Additional resources

We’ve gathered a list of resources that may help you learn more about inherited retinal diseases (IRDs), living with vision loss, the complexity of genetics, and gene therapy research.

Please note: Some of the groups, agencies, and resources listed below are independent organizations and are not affiliated with Spark Therapeutics. By clicking a link on this page, you are leaving our website. Spark Therapeutics assumes no responsibility for any content you may encounter outside of this website.

Discussion guides

The genetic testing process

Download Guide

Follow-up after testing

Download Guide


American Academy of Ophthalmology

American Association for Pediatric Ophthalmology and Strabismus

American Council of the Blind

American Foundation for the Blind

American Optometric Association

Caregiver Action Network

Center for Parent Information and Resources

Clinical trial information


EveryLife Foundation for Rare Diseases


Global Genes

Guide Dogs for the Blind

National Association of Guide Dog Users

National Eye Institute

National Federation of the Blind

National Organization for Rare Disorders (NORD)

VisionServe Alliance


Genetic Alliance

Genetics and Rare Diseases Information Center


National Society of Genetic Counselors

Online Mendelian Inheritance in Man

Stanford at The Tech: Understanding Genetics

Your Genome

Cheek (buccal) swab

A buccal swab is the process of collecting a sample of cells from the cheek.


Choroid is a layer of the eye that is rich in blood vessels, and supplies oxygen and nutrients to the retina.

Cone cells

Cone cells are photoreceptors in the retina that help with daytime or bright light vision as well as color vision.


Congenital means diseases or conditions present at birth.


Dystrophy is used to describe a disease in which certain tissues or organs of the body degenerate or waste away.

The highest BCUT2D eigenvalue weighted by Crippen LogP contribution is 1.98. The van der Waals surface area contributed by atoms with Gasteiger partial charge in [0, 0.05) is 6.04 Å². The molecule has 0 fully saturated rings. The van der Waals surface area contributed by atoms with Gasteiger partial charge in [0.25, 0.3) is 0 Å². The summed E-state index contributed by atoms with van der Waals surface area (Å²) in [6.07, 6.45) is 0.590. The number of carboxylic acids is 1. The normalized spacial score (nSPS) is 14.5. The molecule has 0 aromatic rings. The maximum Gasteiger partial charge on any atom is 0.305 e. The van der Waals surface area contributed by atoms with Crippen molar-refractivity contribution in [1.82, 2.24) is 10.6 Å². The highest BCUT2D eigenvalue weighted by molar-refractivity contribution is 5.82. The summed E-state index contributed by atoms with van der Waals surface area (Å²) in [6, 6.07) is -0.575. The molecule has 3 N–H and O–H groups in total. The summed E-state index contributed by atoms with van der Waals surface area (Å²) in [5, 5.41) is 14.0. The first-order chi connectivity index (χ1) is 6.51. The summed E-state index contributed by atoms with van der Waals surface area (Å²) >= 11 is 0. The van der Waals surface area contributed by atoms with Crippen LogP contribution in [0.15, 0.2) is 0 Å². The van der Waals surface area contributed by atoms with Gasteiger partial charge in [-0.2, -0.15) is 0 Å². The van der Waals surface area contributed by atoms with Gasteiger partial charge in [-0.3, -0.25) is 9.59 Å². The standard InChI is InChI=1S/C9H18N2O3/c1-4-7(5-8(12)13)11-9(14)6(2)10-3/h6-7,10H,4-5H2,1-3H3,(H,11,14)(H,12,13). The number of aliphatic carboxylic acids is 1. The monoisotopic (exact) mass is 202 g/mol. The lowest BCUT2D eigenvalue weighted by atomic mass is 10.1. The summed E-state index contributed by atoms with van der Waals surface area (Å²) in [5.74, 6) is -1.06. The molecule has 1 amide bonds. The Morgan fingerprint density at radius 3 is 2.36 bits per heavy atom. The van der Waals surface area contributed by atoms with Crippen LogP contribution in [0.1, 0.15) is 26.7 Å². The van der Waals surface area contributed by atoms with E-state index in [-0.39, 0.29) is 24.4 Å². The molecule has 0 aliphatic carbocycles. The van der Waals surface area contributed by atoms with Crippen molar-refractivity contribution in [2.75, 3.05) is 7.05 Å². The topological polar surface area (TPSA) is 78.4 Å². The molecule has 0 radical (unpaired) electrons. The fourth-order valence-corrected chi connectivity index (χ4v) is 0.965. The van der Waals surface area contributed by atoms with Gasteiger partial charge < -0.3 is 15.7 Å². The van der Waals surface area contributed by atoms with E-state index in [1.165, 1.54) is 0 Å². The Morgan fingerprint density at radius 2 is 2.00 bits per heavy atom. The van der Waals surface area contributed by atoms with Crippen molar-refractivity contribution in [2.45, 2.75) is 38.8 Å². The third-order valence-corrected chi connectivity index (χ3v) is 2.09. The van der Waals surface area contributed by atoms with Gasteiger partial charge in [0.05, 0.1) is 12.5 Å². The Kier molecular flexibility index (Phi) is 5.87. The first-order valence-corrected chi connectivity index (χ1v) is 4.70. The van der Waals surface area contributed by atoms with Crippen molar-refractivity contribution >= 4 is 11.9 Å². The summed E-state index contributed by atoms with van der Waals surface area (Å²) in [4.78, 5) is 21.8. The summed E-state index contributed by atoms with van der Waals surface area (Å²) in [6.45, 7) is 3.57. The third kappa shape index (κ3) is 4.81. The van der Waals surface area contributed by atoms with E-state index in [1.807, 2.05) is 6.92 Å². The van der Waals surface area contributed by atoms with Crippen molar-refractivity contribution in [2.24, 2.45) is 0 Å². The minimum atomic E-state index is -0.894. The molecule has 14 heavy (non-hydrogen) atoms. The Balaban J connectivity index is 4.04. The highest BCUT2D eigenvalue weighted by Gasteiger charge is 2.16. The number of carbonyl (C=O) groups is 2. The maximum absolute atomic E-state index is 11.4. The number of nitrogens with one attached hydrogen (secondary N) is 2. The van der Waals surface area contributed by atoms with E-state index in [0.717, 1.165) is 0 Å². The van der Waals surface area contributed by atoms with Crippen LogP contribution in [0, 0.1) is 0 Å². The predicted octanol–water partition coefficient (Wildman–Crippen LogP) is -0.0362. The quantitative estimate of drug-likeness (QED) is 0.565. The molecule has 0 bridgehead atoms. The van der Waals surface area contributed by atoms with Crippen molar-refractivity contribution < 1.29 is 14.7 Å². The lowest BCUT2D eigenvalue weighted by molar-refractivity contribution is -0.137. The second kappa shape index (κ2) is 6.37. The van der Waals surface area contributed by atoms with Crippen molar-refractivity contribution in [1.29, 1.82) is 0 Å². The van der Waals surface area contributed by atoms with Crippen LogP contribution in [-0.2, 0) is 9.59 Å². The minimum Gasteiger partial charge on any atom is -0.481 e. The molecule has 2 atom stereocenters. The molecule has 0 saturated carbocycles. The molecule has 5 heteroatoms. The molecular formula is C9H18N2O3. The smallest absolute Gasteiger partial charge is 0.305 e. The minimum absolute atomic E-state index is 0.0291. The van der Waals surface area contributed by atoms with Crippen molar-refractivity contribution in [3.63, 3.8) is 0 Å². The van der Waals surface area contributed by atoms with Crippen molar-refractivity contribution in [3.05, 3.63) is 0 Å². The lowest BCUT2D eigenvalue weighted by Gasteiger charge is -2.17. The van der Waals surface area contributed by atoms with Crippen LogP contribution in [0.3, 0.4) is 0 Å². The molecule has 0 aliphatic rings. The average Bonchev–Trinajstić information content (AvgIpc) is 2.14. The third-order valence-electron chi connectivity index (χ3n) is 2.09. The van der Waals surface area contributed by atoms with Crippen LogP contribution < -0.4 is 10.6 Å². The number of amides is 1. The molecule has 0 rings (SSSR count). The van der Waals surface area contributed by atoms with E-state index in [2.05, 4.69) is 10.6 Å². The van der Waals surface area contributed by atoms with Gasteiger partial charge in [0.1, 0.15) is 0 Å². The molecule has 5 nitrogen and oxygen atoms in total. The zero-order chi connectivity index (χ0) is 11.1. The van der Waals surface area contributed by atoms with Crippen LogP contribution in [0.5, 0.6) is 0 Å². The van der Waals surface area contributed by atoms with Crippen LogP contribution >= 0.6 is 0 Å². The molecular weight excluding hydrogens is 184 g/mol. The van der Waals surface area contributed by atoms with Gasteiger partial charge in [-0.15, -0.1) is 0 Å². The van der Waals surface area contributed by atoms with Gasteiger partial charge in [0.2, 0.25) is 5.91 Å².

Eye care specialist

Because IRDs are complicated diseases that can have many impacts on a patient’s life as well as their family, the care team will typically include a retina specialist, a genetic counselor, and a low-vision specialist.

Gene mutation

A mutation is a change or a defect in a part of a gene or DNA.

Healthcare professionals (HCPs)

HCPs may include family doctors, pediatricians, nurses, ophthalmologists, retinal specialists, genetic counselors, and other medical staff.


A small yellowish area near the center of the retina, the macula is composed mostly of cone cells and plays a key role in central vision and sharpness of vision.


Photoreceptors are cells within the retina of the eye that sense light and relay to the brain what the eye is “seeing.” There are 2 types of photoreceptors: rod cells and cone cells.


Worsens over time.


The retina is a membrane lining the eye that helps with vision. It receives the image relayed by the lens and converts it into chemical and nervous signals that are transmitted to the brain.

Rod cells

Rod cells are photoreceptors in the retina that are sensitive to small amounts of light and thus are useful for nighttime or low-light vision.

Tunnel vision

Tunnel vision describes a restricted field of view in which a person can see well straight ahead but has limited vision on the sides, much like looking through a tunnel.

X-linked disease

An X-linked disease occurs due to a genetic defect in the X chromosome. Men have 1 X chromosome, while women have 2.

Inherited retinal diseases (IRDs)

Choroideremia Research Foundation

Curing Retinal Blindness


Foundation Fighting Blindness

Lighthouse Guild

My Retina Tracker

Prevent Blindness

Research to Prevent Blindness

Retina International


Usher Syndrome Coalition

My Retina Tracker

My Retina Tracker Registry

My Retina Tracker Program

My Retina Tracker logo

Connect with the My Retina Tracker® Program

Learn how the Foundation Fighting Blindness partners with Blueprint Genetics and InformedDNA® to provide no-cost genetic testing and genetic counseling to individuals with IRDs and offers a registry to gather community data and move research forward.

Learn more

Stay connected to families, specialists, and advocates who share their insights.

  • Get updates about IRD testing options.
  • Hear the IRD community talk about their experiences.
  • Benefit from a supportive community.

Stay informed

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